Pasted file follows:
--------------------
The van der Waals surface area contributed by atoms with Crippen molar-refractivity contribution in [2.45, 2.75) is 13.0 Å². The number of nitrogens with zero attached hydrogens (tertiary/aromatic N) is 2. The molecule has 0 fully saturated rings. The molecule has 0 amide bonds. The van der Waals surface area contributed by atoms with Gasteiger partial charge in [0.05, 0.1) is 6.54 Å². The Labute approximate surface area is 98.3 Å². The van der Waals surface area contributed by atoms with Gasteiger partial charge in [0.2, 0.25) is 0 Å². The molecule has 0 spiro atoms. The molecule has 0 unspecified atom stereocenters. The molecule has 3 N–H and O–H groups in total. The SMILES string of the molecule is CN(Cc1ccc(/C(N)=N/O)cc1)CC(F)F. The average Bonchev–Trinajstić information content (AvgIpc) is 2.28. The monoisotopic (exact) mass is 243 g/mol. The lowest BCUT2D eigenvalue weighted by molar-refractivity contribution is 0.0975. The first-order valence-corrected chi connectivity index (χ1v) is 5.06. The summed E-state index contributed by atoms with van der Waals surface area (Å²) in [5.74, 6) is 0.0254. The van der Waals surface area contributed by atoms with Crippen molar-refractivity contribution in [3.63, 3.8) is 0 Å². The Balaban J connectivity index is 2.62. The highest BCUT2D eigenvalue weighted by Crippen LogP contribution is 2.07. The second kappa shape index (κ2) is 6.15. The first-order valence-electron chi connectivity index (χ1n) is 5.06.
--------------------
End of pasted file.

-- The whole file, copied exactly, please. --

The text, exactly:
The van der Waals surface area contributed by atoms with Crippen molar-refractivity contribution in [2.45, 2.75) is 13.0 Å². The number of nitrogens with zero attached hydrogens (tertiary/aromatic N) is 2. The molecule has 0 fully saturated rings. The molecule has 0 amide bonds. The van der Waals surface area contributed by atoms with Gasteiger partial charge in [0.05, 0.1) is 6.54 Å². The Labute approximate surface area is 98.3 Å². The van der Waals surface area contributed by atoms with Gasteiger partial charge in [0.2, 0.25) is 0 Å². The molecule has 0 spiro atoms. The molecule has 0 unspecified atom stereocenters. The molecule has 3 N–H and O–H groups in total. The SMILES string of the molecule is CN(Cc1ccc(/C(N)=N/O)cc1)CC(F)F. The average Bonchev–Trinajstić information content (AvgIpc) is 2.28. The monoisotopic (exact) mass is 243 g/mol. The lowest BCUT2D eigenvalue weighted by molar-refractivity contribution is 0.0975. The first-order valence-corrected chi connectivity index (χ1v) is 5.06. The summed E-state index contributed by atoms with van der Waals surface area (Å²) in [5.74, 6) is 0.0254. The van der Waals surface area contributed by atoms with Crippen molar-refractivity contribution in [3.63, 3.8) is 0 Å². The Balaban J connectivity index is 2.62. The highest BCUT2D eigenvalue weighted by Crippen LogP contribution is 2.07. The second kappa shape index (κ2) is 6.15. The first-order valence-electron chi connectivity index (χ1n) is 5.06.